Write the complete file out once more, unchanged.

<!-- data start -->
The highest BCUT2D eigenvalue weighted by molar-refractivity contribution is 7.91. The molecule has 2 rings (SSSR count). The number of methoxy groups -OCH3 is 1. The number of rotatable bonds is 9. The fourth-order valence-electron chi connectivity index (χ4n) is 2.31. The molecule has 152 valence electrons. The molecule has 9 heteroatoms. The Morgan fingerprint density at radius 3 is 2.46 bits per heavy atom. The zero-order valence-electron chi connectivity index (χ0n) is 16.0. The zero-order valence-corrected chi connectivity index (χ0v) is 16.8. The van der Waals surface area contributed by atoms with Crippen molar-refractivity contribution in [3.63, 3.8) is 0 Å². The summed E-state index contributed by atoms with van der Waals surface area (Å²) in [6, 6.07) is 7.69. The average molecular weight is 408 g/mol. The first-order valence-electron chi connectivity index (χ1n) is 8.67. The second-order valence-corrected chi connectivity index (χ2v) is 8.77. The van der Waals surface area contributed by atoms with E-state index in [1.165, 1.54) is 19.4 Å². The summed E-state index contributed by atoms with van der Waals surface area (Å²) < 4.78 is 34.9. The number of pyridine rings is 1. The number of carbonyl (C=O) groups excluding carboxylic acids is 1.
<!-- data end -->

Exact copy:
The highest BCUT2D eigenvalue weighted by molar-refractivity contribution is 7.91. The molecule has 2 rings (SSSR count). The number of methoxy groups -OCH3 is 1. The number of rotatable bonds is 9. The fourth-order valence-electron chi connectivity index (χ4n) is 2.31. The molecule has 152 valence electrons. The molecule has 9 heteroatoms. The Morgan fingerprint density at radius 3 is 2.46 bits per heavy atom. The zero-order valence-electron chi connectivity index (χ0n) is 16.0. The zero-order valence-corrected chi connectivity index (χ0v) is 16.8. The van der Waals surface area contributed by atoms with Crippen molar-refractivity contribution in [3.63, 3.8) is 0 Å². The summed E-state index contributed by atoms with van der Waals surface area (Å²) in [6, 6.07) is 7.69. The average molecular weight is 408 g/mol. The first-order valence-electron chi connectivity index (χ1n) is 8.67. The second-order valence-corrected chi connectivity index (χ2v) is 8.77. The van der Waals surface area contributed by atoms with E-state index in [1.165, 1.54) is 19.4 Å². The summed E-state index contributed by atoms with van der Waals surface area (Å²) < 4.78 is 34.9. The number of pyridine rings is 1. The number of carbonyl (C=O) groups excluding carboxylic acids is 1.